The key, I think, from a business point of view, is to learn how to be efficient in making a record that’s not too expensive, so that you’re not going crazy spending tons of money making a product that might not ever return that money. But if you do it right and have a fan base that’s loyal, and you reach out a little bit beyond your fan base, that’s okay. And you know, I’m no longer signed to a label, I’m an independent artist, so rather than make 18 cents on the dollar, I make a dollar on the dollar, and figure out my own expenses. I’m still selling my first two solo albums when I play live and when I do my solo shows, and even when I play with Daryl. Those albums continue to sell, little by little. They just keep selling.
AVC: Daryl, what was the inspiration for your web series Live From Daryl’s House?


DH: You know, I’ve been on the road so many years, and I just said, “How about I turn everything on its head, and bring the road to me. Take it right into the gate, into the inner sanctum, and let it emanate from that. Let’s see how that changes the performance.” And that’s really what it does, too. It changes things. It makes all the performers—whether it’s me or the band or the guest artist—all perform in a different way. They sort of throw their act away and become… sort of the way musicians really interact when there’s no people around. So the audience gets to observe that and appreciate that, and see artists in their native habitat. Sort of like the zoo, you know? The way they used to have lions in cages, and now they put people in the cages, and let them watch the lions wandering around. It’s the same thing.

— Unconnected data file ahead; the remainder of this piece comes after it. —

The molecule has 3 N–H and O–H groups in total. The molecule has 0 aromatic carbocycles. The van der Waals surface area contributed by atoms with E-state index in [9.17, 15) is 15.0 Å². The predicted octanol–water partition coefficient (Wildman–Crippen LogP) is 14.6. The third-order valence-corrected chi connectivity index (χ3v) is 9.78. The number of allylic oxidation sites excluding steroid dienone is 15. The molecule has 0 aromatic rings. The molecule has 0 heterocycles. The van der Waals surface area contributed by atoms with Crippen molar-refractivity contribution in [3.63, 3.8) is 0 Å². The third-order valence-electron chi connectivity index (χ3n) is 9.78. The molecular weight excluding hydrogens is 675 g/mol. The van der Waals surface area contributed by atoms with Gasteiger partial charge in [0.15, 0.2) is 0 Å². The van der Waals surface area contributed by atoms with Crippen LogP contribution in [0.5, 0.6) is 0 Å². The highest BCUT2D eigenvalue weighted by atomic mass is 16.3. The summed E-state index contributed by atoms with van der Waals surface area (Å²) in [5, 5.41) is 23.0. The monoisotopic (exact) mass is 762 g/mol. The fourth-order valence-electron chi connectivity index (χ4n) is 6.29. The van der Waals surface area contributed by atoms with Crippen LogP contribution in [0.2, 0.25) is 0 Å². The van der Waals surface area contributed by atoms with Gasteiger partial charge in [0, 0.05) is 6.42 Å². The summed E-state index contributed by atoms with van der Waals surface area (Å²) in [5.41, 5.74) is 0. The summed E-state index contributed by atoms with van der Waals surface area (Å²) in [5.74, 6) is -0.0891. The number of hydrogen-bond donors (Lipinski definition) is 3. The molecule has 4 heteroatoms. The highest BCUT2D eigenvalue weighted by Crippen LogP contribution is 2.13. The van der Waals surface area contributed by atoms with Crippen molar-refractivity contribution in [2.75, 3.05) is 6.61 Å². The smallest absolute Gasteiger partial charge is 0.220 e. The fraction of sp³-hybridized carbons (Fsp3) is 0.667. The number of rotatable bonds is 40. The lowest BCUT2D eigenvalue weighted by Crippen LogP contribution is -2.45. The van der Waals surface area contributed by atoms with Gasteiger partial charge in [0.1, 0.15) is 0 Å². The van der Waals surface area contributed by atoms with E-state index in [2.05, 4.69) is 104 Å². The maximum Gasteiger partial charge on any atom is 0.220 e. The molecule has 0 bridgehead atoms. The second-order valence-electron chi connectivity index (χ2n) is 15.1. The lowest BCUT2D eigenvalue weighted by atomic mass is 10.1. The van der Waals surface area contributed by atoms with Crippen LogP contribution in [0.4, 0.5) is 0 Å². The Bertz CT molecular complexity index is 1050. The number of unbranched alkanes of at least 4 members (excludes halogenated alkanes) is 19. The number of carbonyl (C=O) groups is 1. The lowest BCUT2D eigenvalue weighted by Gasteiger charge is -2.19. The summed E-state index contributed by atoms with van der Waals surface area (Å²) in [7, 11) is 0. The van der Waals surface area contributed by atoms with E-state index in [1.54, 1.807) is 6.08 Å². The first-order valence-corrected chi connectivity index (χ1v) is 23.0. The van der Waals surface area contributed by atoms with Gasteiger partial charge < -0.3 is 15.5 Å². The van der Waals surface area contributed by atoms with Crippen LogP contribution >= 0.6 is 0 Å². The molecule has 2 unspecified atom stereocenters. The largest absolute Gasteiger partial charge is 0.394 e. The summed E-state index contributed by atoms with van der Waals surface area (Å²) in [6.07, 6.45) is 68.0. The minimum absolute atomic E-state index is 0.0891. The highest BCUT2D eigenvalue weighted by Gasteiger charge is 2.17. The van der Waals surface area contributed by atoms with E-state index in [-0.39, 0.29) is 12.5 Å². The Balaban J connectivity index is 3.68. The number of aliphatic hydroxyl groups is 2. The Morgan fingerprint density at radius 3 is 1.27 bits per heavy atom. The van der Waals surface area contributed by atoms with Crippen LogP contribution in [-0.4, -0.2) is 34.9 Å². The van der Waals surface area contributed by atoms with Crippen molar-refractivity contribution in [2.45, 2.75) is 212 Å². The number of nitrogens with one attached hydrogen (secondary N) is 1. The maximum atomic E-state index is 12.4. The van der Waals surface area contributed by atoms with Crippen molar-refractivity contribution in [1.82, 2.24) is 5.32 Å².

AVC: Going through this big box set, what impressions did you both get of the entire arc of your partnership?

DH: Well, it was really interesting, because I don’t listen to stuff. You know, the past is the past, and other than when we do it onstage, I don’t really pay much attention to it. But when you’re in project mode, it literally forces you to listen closely to all these things you’ve done over the years. And to hear it all in one big gulp, one big package, it really changed my own perception of what it is that I do. And I’m happy to say that it was a good experience. You know, there were times when I went, “Oh, man, why did I do that?” But it was mostly, “I can’t believe that.” Again, it has a lot to do with teams… a lot of really amazing people. I heard all these innovations, things that we’d done way before anybody else. I’d always hoped that I’d be a groundbreaking person, and I guess I accomplished that. You know, the music’s very unique. Not like anybody else’s.


JO: Being far enough removed, especially from the really early material, I have to say I was pretty darn impressed. [Laughs.] I’m not saying this to brag or be egotistical, but it’s an impressive body of work. To me, it’s like listening to a musical photo album of your life, because every song represents a period of time, a moment, some circumstance, some person, and it really just brings back all these memories. I hear the lack of sophistication and charm in some of the earlier work, and then I hear the musical sophistication and the adventurousness in some of the work we did later, especially in the ’80s, when we hit our stride and we were just on such a roll that it seemed like everything we touched turned to gold. But it was totally because we were doing exactly what we wanted to do. You see the evolution of kid to adult, and beginner to full-fledged artist. It’s interesting. I think for the casual fan, they’ll be very surprised when they hear the depths of the catalog; it goes beyond the hits that they know us for. But then for the real hardcore fans who know those types of records, it’ll be just a treasure.